It was 80 degrees in the shade at 9:30 this morning; here comes the heat. Time to get serious.
There is much conversation among new chickeneers about cold weather. How will I protect my chickens in winter? Should I insulate my coop? Should I heat my coop? The truth of the matter is, heat is a much greater danger to your chickens than cold. Too much cold might injure your chickens; too much heat will kill them.
Last year, when 1.0 was the age 2.0 is now, we had a heat wave like the one we’re experiencing today. It was scary to watch as my chicks began to pant, then to hold their wings out from their bodies, then, finally, to cry in distress. The first two stages are not cause for alarm; the last might well be.
So, how to keep your chickens cool when it’s, now, 94 degrees in the shade? The most important things are to make sure your chickens have plenty of cool water and moving air. Our Brahmas, in particular, suffer in the heat. They’re super sized and have those feathered feet: great in the winter; not so great in the summer. They suffer first.
When I know weather in the 90s is coming, I stock up on ice cubes and fill a spare juice jug or two with water and place in a freezer overnight. The ice cubes keep their water cool, and the frozen jugs radiate coolness in the coop. I’ve heard of chickeneers who will place a large plastic tub, one side cut out, upside down over a frozen jug of water, creating a little cool room. Should it ever get over 100 here, I’ll give that a try.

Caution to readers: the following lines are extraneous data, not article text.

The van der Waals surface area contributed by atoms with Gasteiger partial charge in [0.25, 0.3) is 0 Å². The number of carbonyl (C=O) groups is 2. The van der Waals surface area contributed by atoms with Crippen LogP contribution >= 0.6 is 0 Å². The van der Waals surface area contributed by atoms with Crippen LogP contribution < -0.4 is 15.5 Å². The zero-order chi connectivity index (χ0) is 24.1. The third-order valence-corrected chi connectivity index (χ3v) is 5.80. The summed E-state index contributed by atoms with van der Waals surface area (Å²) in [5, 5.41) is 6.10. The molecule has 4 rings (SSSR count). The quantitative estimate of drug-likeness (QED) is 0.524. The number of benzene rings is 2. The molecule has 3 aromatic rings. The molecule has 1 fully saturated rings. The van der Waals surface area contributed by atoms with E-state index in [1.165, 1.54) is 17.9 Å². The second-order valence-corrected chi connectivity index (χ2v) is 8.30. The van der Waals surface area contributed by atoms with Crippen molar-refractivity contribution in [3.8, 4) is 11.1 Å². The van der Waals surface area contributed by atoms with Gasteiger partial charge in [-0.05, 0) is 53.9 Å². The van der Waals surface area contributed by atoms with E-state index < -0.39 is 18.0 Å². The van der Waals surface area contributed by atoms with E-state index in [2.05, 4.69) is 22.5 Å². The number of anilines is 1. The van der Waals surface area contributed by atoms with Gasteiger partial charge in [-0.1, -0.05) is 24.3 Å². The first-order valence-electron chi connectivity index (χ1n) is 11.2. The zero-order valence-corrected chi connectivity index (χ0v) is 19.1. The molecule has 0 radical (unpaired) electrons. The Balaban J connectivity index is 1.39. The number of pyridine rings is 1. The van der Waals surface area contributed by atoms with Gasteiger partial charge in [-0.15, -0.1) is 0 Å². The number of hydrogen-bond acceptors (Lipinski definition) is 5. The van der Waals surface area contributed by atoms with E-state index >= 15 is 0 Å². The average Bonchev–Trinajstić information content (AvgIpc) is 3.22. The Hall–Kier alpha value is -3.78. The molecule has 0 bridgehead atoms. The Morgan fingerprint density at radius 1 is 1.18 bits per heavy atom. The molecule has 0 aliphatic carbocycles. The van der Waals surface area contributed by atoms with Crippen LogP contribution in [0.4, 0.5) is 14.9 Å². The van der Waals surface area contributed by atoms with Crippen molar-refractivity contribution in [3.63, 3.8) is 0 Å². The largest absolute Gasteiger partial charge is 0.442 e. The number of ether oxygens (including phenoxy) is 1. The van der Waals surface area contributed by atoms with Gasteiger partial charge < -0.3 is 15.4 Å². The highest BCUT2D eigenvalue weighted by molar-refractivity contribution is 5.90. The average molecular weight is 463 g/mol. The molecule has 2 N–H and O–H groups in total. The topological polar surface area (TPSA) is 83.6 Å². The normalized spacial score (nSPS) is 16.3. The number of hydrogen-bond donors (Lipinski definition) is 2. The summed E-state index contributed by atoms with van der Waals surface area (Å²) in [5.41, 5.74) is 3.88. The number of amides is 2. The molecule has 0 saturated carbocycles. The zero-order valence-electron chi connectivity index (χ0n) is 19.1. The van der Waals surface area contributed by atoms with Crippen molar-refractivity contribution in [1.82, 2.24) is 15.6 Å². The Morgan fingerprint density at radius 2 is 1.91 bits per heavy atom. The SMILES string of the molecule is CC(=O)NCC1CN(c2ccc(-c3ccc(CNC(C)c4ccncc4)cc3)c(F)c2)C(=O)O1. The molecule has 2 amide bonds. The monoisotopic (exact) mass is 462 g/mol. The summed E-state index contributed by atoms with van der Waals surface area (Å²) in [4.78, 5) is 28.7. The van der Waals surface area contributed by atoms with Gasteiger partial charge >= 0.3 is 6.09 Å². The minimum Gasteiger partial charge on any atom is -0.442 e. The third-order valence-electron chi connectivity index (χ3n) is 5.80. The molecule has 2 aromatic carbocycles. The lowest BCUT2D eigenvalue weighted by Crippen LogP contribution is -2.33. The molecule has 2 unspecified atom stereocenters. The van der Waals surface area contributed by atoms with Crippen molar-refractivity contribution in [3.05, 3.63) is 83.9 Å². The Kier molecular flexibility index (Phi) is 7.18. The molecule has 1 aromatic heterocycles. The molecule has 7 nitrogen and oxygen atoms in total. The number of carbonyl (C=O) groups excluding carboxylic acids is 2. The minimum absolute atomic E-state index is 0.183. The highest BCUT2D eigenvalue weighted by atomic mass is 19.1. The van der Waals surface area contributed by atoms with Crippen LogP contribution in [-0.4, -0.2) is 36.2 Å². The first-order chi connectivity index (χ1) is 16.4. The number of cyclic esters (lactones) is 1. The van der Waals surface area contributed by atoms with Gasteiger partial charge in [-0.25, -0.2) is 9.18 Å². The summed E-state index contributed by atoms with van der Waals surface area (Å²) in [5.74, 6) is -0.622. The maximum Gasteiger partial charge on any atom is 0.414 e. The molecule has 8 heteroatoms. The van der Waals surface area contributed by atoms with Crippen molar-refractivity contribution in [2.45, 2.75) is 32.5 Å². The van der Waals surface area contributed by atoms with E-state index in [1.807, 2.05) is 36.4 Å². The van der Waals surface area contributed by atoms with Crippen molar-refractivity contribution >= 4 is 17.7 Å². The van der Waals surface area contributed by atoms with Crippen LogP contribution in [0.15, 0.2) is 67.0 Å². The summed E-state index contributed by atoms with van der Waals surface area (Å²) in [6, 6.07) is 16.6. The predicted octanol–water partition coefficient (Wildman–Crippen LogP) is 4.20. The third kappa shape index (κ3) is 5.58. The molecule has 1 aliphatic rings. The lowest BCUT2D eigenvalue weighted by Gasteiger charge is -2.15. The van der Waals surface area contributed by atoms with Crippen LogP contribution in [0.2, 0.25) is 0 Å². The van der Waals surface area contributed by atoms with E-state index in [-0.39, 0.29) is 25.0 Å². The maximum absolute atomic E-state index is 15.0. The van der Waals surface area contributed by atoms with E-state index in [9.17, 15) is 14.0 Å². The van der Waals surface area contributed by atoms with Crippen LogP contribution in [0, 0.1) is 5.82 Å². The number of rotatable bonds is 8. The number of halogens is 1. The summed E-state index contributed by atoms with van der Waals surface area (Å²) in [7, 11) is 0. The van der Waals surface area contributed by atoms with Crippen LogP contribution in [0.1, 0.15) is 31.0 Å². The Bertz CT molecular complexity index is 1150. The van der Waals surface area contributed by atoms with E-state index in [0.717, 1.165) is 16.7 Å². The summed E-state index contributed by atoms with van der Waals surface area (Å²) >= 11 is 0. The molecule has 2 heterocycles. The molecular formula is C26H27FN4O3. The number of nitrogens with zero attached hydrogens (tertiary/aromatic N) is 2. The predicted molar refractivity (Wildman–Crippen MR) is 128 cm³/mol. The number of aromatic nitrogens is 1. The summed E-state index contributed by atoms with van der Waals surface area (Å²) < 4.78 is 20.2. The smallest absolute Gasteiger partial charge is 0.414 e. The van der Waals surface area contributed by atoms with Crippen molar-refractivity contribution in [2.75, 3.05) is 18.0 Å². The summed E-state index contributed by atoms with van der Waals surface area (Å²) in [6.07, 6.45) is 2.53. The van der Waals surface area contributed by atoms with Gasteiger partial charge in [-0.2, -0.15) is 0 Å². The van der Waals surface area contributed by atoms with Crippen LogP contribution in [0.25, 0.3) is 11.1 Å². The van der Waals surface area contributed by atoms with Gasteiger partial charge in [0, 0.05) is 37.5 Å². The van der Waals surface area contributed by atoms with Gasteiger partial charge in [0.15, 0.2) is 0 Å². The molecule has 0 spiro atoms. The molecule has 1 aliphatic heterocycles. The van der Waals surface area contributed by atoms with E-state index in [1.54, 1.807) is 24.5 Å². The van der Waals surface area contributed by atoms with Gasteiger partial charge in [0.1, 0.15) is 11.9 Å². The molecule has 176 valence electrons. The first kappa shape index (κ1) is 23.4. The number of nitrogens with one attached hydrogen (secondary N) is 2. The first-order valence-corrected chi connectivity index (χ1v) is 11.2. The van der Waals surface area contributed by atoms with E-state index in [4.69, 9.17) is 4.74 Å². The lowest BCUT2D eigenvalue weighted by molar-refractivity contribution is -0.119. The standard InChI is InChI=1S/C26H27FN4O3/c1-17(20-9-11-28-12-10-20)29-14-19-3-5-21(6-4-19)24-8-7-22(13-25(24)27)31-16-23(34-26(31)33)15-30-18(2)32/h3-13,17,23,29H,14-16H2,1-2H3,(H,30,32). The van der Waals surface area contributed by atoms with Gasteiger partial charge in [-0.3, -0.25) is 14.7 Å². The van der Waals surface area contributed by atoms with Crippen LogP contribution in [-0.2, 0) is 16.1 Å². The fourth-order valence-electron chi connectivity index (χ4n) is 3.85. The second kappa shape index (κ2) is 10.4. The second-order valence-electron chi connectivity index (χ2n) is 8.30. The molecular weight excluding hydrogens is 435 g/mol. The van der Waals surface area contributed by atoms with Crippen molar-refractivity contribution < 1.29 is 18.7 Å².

Any treats you might usually give to the chickens can be frozen, provided they have some water content. Fruit, veggies, even cut grass or flowers petals will do nicely. I am a HUGE fan of greens. Spinach, chard, kale, collards…I do it all. The greens I planted this year are doing fabulously in the new garden:
I have a hard time giving these away, and I can’t figure why; I eat the stuff by the pound. I am slowly slipping them into my family’s food supply, but I have to be stealthy. Fortunately, the chickens agree with me.
Knowing this heat wave was coming, I decided to harvest all the lower leaves of my chard, collards, and kale, all the leaves that were a little old, or bug eaten, or too close to the soil. No washing necessary; I chopped them into small squares, sand, bugs and all, and placed them in a large grocery bag, in the freezer overnight. Today, the chickens are enjoying some of their favourite greens, but frosty.
1.0 is used to leafy treats. and the idea of eating frozen veggies, and caught on right away. 2.0 wasn’t quite sure to do with the greens, so they just stood on them.
Hey, whatever works, baby; stay cool!!